Sweets Bakeshop

Macarons are fluffy French cookies made of meringue and filling; they have nothing to do with the American coconut cookies called macaroons. And that point used to be a fairly arcane bit of epicurean knowledge, until 2010, when we went from having almost no macaron vendors to having loads. Still the best are easily the delicate darlings produced by Sweets Bakeshop. Try the chocolate-mint-basil or the fresh banana macaron. • 2042 Marshall Ave., St. Paul, 651-340-7138,

Pastry Chef

Khanh Tran

How much do you like dessert? Do you like it, or do you choose the restaurant based on it? If you’re among the latter types, the restaurants for you are Bradstreet Craftshouse and Cosmos—both staffed by pastry superstar Khanh Tranh. Upstairs at Cosmos, either in the dining room or the bar, you’ll find elaborate masterpieces. Say, a buttermilk panna cotta with herb meringue and fresh raspberries with lime foam and a bit of colorful passion fruit sorbet. Downstairs at Bradstreet Craftshouse you’ll find simple brilliant bites like a moscato gelée float, in which the sweet, musky wine is turned into a gelatin and floated over fresh lime soda, making a single dessert both eventful and effervescent. • Cosmos and Bradstreet Craftshouse, 601 First Ave. N., Mpls., 612-312-1168 and 612-312-1821,,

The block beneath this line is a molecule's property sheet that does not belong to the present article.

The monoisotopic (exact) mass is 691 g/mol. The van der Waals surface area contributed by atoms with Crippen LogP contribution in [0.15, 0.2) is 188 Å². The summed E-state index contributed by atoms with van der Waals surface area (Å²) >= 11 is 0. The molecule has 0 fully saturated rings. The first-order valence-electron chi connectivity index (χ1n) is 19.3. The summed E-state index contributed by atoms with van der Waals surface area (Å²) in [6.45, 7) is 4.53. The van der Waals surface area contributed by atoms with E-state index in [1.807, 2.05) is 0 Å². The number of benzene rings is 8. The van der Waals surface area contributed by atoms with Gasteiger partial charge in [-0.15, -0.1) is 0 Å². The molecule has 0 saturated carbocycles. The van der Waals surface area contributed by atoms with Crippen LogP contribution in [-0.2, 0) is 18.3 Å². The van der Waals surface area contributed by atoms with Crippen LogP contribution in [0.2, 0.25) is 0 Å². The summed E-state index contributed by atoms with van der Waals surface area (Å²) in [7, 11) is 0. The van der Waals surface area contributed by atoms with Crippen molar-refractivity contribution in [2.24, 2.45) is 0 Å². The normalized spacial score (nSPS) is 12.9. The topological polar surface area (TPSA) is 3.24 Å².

Gourmet To-Go

Where to go when you want Gourmet Grub to at home

West: Minnetonka’s Pairings has vast take-out offerings (the local Wild Acres turkey meatloaf is divine), an attached wine shop where clerks will pair wines with your take-out, a little store with delectable chocolates and all the parking you could hope for. All of which makes Pairings the number-one stop for husbands picking up very special take-out for a romantic night in. •

Central: What would it be like to have a James Beard nominated chef make dinner for you to eat in your pajamas on your couch? Stop by Lucia’s To-Go and find out: silky Bolognese sauce with already-cooked noodles, shrimp skewers with tarragon aioli, never-frozen Lori Callister rotisserie chickens with romesco sauce, a Lucia Watson-caliber green salad, and mashed potatoes. That’s as good as it gets folks. Jay-Z and Warren Buffet aren’t dining any better. •